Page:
Housing assets and savings behaviour among the elderly in Great Britain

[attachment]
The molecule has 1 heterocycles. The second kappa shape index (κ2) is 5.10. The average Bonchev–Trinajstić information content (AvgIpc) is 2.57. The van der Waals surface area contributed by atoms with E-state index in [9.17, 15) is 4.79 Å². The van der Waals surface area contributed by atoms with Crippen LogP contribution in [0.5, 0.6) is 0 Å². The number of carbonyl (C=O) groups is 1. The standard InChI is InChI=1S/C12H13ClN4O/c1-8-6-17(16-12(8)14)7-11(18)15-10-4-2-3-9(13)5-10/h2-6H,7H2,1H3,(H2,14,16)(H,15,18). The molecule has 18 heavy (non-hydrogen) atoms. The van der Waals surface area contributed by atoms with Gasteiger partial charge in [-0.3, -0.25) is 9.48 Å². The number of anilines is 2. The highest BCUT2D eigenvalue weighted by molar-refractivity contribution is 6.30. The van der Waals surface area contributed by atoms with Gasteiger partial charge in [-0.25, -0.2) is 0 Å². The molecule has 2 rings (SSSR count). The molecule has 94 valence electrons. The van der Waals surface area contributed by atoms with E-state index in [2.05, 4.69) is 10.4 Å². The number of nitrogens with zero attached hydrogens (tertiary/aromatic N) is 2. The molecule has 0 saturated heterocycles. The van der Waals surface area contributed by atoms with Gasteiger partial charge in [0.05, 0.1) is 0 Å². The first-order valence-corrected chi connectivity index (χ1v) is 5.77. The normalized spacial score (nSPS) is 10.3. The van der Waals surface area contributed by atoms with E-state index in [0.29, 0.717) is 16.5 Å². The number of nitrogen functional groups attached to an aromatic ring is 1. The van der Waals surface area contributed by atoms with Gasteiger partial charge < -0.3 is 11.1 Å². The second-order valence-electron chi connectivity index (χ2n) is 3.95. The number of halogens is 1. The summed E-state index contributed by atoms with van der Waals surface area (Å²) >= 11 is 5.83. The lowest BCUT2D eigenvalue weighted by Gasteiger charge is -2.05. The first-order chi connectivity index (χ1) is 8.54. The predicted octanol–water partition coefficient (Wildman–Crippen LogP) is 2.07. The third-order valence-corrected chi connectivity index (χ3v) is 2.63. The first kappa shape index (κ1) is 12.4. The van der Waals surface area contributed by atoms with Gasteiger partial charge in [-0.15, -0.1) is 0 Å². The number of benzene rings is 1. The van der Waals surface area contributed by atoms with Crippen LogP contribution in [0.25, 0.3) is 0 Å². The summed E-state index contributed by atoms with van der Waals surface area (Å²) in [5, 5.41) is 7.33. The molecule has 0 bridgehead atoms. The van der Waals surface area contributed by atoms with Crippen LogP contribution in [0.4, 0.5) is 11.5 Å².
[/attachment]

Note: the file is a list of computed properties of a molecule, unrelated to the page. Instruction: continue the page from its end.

The modern life cycle theory of consumption predicts dissaving of assets during retirement. But evidence suggests that dissaving occurs at a relatively slow rate, so that many households bequeath assets. Evidence from the Retirement Survey in Britain suggests that the portfolio of bequeathable assets changes subsequent to retirement: typically home owners run down their financial assets while the value of the housing stock is maintained for a long period. This may reflect a desire to bequest the house, or a precautionary motive for holding a housing asset against catastrophic risks to consumption (for example the need for specialised and expensive health and nursing care). Holding on to a substantial housing stock may incur significant recurrent (maintenance) costs. Moreover the existence of significant (housing) assets long into retirement may not signify a bequest motive as such but rather the presence of transactions costs and the absence of well-functioning equity release schemes. The observed financial asset dissaving may then result in part from 'excess' ownership of housing stocks. The study, using the 1988-89 Retirement Survey in Britain: (i) estimates expenditure on housing relative to income for the sample aged 55-69, (ii) simulates optimal housing/consumption allocations for a simple life cycle model and (iii) examines the relationship between 'excess' holdings of housing, financial dissaving and other portfolio behaviour subsequent to retirement. It shows that households with large housing budget shares tend to run down financial assets more rapidly, and that net equity release from downsizing housing assets is typically used up in consumption over a short period. This might suggest a welfare case for widening and improving the market for schemes which permit incremental equity release (such as reverse annuity mortgages).
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